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History of Paprika Cultivation and Processing in Hungary

Red/Chili Pepper, paprika can be planted in two different ways: transplanting bedding plants or sowing seeds. When growing bedding plants, they usually sow the seeds around March 12, on Gregory’s day (Gergely napja). The seeds can also be sown directly into the field. Back in olden times they didn’t apply mulch on top, just covered it with rags, but since the introduction of the plastic foil, this is widely used to help germination. A hotbed can also be used, in which case the seeds are sown in a garden-frame close to the house, protected from the draft and the occasional frost. The seedlings are grown in these foil-covered hotbeds, then after May 12, they are transplanted outside.


When the seeds are sown directly outside, this is done in May. A folk ritual connected to sowing the paprika seed was called, hempergőzés (the roll in bed), and it had to do with the married couple going home after sowing the paprika seeds to make sure that some other seeds are also adequately sown, to secure not just a good paprika crop but an offspring for themselves as well.


Paprika cultivation requires much attention; it needs to be protected from fungi and bacteria. For best results, the paprika needs a dry, warm summer, then a well-timed rain, and it’s ready to be harvested at the end of August, in September, or latest in October. Each plant yields approximately 15-20 pods, depending on the weather conditions. These can be pendulous or erect, by fruit position, and they can be harvested when they are evenly red. Paprika picking is done in several steps, as the ripening occurs, and it’s rather trying on the back, since it is done by hand, and bushes are only 40-70 cm high.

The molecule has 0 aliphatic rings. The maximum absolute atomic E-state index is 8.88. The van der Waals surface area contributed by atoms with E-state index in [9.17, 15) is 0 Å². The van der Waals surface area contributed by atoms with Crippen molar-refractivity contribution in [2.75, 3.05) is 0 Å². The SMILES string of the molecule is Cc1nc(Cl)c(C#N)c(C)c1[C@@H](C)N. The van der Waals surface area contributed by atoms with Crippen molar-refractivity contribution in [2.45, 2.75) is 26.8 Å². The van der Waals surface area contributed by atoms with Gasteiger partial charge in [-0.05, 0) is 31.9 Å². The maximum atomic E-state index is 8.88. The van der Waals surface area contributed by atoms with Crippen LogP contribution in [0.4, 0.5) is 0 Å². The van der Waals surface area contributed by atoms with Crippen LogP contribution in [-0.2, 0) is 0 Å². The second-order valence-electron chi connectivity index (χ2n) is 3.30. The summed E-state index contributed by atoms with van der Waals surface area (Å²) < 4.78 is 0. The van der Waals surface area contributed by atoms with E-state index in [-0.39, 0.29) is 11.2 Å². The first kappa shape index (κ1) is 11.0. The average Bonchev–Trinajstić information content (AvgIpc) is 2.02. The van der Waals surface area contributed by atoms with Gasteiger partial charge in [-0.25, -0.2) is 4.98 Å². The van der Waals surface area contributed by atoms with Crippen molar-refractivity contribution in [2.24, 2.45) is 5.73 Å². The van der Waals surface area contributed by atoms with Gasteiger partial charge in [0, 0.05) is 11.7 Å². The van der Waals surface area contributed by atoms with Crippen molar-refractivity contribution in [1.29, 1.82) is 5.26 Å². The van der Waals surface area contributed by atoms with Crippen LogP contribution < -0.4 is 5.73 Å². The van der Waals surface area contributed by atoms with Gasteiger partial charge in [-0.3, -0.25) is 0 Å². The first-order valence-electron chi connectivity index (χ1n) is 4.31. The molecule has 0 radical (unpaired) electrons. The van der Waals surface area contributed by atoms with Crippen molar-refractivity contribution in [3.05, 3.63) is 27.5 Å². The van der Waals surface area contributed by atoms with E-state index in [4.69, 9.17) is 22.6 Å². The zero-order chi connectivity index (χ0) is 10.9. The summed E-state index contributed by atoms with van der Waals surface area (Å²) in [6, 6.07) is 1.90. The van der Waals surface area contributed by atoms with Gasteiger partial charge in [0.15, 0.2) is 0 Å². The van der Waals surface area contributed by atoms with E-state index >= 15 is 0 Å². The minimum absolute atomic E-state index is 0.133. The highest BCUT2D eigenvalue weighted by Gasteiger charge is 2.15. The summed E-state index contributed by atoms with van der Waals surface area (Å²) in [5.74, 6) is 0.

Traditional after-ripening of paprika pods
Traditional after-ripening of paprika pods
Image source: biokultura.org


After harvesting, in the 18th century, they threaded the pods on a long string, and dried them in the Beehive oven, until they "rattled". Then they removed the stems and the sepals, and crumbled the dried pepper pods, using a wooden mortar and pestle. The result was called "crumbled" paprika ("tört" paprika). The demand for sweeter paprika grew at the beginning of the 19th century, and this is when they started to pick the dried paprika off the stalks and seeds. Then they crushed these separated dry pods underfoot, on a canvas spread on the floor, and then sifted the crumbles to remove all remaining seeds. The end result of this process was the "picked" sweet paprika ("csipedett" édes paprika).


Toward the end of the 18th century, they started to use a so-called "kulu" (külü), a huge mortar with a large pestle driven by human power. The kulu was actually a hemp-processing tool carved into a hardwood log and put into motion by foot. With the use of the kulu, they crushed the dried paprika three-four times over, then they sifted it through several times, allowing for the seeds and veins to be removed, and thus reducing its hotness.